Phomopsis Gall on Hickory.
An arboretum walk, a mature tree flowering and leafing out, a lovely spring day, a – gall. A bunch of galls, in fact, on this one tree. At first glance, the galls looked like horned-oak or gouty oak galls, round to oblong stem galls that occur on oak. The areas on the stems even looked sort of oak-ish at first, with masses of pollen-bearing male catkins evident. Not an oak, though, as the compound leaves attested. It was a hickory, and the galls, unlike the insect-induced horned oak and gouty oak galls, were caused by a fungus, the Phomopsis fungus to be exact.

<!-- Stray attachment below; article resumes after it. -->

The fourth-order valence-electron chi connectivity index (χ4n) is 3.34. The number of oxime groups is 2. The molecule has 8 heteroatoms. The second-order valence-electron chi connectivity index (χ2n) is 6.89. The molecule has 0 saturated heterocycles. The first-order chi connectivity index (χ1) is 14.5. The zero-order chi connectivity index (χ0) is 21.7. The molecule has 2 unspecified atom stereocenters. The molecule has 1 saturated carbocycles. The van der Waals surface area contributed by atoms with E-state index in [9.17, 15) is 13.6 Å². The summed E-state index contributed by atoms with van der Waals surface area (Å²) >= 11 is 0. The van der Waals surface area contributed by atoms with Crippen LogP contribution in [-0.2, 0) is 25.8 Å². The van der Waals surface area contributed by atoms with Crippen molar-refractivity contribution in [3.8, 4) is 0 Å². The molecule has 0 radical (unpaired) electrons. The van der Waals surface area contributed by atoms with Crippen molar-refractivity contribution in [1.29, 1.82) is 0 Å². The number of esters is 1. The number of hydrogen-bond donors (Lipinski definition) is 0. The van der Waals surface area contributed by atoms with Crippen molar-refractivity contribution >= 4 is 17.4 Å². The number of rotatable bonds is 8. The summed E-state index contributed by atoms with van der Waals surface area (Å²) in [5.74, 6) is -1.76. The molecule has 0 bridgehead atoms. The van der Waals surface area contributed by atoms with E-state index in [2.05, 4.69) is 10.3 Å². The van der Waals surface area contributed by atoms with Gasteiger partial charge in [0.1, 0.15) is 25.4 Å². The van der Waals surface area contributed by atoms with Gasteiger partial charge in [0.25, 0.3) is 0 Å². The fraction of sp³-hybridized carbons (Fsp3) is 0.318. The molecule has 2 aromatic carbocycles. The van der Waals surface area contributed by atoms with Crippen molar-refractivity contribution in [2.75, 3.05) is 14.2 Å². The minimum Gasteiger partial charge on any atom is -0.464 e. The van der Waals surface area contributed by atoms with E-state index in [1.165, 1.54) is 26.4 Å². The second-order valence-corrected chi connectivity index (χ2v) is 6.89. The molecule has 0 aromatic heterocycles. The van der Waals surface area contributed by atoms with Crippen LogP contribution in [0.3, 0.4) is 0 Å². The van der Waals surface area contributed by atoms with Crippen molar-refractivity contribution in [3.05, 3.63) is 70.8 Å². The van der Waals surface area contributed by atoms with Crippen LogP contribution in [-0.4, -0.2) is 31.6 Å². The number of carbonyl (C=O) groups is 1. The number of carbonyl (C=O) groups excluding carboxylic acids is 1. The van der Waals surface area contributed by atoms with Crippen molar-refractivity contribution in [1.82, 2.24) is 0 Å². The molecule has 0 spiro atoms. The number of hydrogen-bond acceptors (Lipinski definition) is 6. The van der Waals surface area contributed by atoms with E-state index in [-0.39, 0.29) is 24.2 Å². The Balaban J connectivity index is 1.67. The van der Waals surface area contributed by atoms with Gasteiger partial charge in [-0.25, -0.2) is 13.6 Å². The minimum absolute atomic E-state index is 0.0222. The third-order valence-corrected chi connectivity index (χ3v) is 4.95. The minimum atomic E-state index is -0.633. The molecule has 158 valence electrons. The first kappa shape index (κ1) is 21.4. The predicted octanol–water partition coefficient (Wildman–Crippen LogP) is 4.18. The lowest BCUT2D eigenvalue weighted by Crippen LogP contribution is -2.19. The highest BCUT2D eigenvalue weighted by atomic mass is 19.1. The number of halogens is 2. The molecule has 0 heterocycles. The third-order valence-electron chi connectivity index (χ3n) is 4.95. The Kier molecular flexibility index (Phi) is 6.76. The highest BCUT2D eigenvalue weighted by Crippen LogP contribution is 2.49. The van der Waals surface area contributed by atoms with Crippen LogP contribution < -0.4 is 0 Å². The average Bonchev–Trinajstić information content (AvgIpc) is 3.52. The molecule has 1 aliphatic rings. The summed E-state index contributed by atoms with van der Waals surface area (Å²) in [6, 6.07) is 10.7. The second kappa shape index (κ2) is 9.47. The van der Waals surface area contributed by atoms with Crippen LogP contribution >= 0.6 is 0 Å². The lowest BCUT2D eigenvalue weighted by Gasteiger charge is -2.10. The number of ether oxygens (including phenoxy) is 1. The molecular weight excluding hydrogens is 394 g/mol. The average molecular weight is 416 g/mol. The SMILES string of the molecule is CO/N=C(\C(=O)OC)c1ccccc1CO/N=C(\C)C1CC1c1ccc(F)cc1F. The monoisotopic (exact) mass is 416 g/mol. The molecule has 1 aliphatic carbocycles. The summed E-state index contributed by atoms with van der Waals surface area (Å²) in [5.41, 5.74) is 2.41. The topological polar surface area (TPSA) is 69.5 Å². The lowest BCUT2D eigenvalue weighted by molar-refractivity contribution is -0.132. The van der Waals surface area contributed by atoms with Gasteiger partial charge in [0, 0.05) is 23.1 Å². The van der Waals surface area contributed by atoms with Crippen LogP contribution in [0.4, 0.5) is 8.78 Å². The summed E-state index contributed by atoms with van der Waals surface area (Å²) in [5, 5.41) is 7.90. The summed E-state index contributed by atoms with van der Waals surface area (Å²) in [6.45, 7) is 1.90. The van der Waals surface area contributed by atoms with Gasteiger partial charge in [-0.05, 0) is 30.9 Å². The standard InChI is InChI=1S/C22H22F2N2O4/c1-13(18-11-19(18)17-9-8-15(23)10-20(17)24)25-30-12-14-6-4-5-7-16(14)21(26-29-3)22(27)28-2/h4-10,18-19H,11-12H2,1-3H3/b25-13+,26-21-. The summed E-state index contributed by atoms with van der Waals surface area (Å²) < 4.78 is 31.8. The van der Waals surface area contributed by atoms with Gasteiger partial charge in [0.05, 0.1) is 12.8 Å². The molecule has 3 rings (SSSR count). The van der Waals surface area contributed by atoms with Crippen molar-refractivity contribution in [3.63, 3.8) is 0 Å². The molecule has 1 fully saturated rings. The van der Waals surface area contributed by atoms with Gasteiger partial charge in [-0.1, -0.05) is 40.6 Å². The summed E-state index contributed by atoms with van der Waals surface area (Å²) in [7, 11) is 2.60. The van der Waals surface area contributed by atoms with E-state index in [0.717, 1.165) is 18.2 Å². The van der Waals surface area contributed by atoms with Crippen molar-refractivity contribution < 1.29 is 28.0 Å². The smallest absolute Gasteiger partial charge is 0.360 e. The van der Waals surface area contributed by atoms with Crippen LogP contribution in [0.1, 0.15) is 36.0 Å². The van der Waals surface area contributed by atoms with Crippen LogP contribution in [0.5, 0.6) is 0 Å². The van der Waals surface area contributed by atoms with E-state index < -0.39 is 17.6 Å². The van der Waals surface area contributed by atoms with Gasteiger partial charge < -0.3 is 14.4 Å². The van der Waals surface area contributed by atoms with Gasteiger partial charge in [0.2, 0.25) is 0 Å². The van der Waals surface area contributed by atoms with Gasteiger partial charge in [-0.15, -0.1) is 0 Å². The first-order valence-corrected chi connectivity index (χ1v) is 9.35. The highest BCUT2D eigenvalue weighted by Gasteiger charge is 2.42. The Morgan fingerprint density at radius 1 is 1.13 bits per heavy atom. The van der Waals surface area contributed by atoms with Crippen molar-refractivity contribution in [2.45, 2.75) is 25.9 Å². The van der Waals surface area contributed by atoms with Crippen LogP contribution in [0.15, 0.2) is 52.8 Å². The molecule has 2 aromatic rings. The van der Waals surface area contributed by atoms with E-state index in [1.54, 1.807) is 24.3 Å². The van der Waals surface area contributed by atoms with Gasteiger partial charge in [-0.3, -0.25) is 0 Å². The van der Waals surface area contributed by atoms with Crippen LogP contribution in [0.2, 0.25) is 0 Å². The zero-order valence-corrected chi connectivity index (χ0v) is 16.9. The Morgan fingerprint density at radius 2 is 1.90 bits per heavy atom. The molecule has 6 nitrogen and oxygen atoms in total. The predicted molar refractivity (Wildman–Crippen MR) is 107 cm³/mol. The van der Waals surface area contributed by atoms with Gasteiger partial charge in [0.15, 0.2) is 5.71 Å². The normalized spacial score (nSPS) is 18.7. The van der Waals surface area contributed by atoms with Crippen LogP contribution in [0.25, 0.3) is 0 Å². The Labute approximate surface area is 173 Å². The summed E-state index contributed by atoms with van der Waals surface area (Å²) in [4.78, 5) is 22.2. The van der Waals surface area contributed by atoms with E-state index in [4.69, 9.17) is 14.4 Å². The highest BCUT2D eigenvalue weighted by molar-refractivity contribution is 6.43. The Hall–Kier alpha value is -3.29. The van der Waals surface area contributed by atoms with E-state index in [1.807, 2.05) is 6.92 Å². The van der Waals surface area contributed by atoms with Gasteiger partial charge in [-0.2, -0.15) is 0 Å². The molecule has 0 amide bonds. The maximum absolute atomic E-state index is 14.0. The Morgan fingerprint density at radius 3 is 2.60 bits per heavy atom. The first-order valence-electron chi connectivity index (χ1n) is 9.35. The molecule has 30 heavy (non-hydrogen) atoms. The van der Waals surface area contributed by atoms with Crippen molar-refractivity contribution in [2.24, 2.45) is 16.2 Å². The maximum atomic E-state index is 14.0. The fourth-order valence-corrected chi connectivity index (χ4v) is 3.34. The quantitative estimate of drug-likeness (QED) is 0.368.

This fungal gall is not all that common and in fact, though it looked sort of ominous on this tree, with dozens of rounded, craggy galls, it does not seem to be harmful to overall plant health. The Phomopsis fungus enters through wounds and unlike the sunken stem galls that species of this fungus cause on other trees, such as Russian olive, the tree reacts with the development of this abnormal growth. If it develops on young hickory trees, galls can be pruned out.